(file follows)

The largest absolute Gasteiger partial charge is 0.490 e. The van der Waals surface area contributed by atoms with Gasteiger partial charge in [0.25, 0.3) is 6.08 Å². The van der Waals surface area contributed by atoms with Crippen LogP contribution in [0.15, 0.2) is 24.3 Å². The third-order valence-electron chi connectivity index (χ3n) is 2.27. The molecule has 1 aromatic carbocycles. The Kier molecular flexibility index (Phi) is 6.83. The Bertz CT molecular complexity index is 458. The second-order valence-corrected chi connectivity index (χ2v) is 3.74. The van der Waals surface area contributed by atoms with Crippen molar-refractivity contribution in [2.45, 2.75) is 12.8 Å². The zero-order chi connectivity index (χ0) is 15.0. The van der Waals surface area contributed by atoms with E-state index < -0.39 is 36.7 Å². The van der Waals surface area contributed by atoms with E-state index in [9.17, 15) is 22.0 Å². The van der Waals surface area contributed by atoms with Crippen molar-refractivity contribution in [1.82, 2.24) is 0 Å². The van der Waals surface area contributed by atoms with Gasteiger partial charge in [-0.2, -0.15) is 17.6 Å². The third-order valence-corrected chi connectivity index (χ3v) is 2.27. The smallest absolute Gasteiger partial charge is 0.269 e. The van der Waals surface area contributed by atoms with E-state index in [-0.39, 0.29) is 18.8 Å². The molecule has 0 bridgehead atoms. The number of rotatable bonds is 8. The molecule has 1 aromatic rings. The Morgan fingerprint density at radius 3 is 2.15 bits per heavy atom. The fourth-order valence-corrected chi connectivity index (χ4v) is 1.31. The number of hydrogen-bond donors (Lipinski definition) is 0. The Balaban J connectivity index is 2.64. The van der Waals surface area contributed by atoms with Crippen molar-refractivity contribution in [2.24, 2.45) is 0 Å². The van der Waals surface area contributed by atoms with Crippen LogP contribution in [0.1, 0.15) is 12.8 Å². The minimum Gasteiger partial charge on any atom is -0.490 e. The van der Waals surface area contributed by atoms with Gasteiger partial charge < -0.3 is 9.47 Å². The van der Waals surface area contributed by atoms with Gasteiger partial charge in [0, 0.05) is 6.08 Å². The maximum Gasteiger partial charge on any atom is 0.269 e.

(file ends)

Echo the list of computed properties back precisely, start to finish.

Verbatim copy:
The largest absolute Gasteiger partial charge is 0.490 e. The van der Waals surface area contributed by atoms with Gasteiger partial charge in [0.25, 0.3) is 6.08 Å². The van der Waals surface area contributed by atoms with Crippen LogP contribution in [0.15, 0.2) is 24.3 Å². The third-order valence-electron chi connectivity index (χ3n) is 2.27. The molecule has 1 aromatic carbocycles. The Kier molecular flexibility index (Phi) is 6.83. The Bertz CT molecular complexity index is 458. The second-order valence-corrected chi connectivity index (χ2v) is 3.74. The van der Waals surface area contributed by atoms with Crippen molar-refractivity contribution in [2.45, 2.75) is 12.8 Å². The zero-order chi connectivity index (χ0) is 15.0. The van der Waals surface area contributed by atoms with E-state index < -0.39 is 36.7 Å². The van der Waals surface area contributed by atoms with E-state index in [9.17, 15) is 22.0 Å². The van der Waals surface area contributed by atoms with Crippen molar-refractivity contribution in [1.82, 2.24) is 0 Å². The van der Waals surface area contributed by atoms with Gasteiger partial charge in [-0.2, -0.15) is 17.6 Å². The third-order valence-corrected chi connectivity index (χ3v) is 2.27. The smallest absolute Gasteiger partial charge is 0.269 e. The van der Waals surface area contributed by atoms with E-state index in [-0.39, 0.29) is 18.8 Å². The molecule has 0 bridgehead atoms. The number of rotatable bonds is 8. The molecule has 1 aromatic rings. The Morgan fingerprint density at radius 3 is 2.15 bits per heavy atom. The fourth-order valence-corrected chi connectivity index (χ4v) is 1.31. The number of hydrogen-bond donors (Lipinski definition) is 0. The Balaban J connectivity index is 2.64. The van der Waals surface area contributed by atoms with Crippen molar-refractivity contribution in [2.24, 2.45) is 0 Å². The van der Waals surface area contributed by atoms with Crippen LogP contribution in [0.1, 0.15) is 12.8 Å². The minimum Gasteiger partial charge on any atom is -0.490 e. The van der Waals surface area contributed by atoms with Gasteiger partial charge < -0.3 is 9.47 Å². The van der Waals surface area contributed by atoms with Gasteiger partial charge in [0, 0.05) is 6.08 Å². The maximum Gasteiger partial charge on any atom is 0.269 e.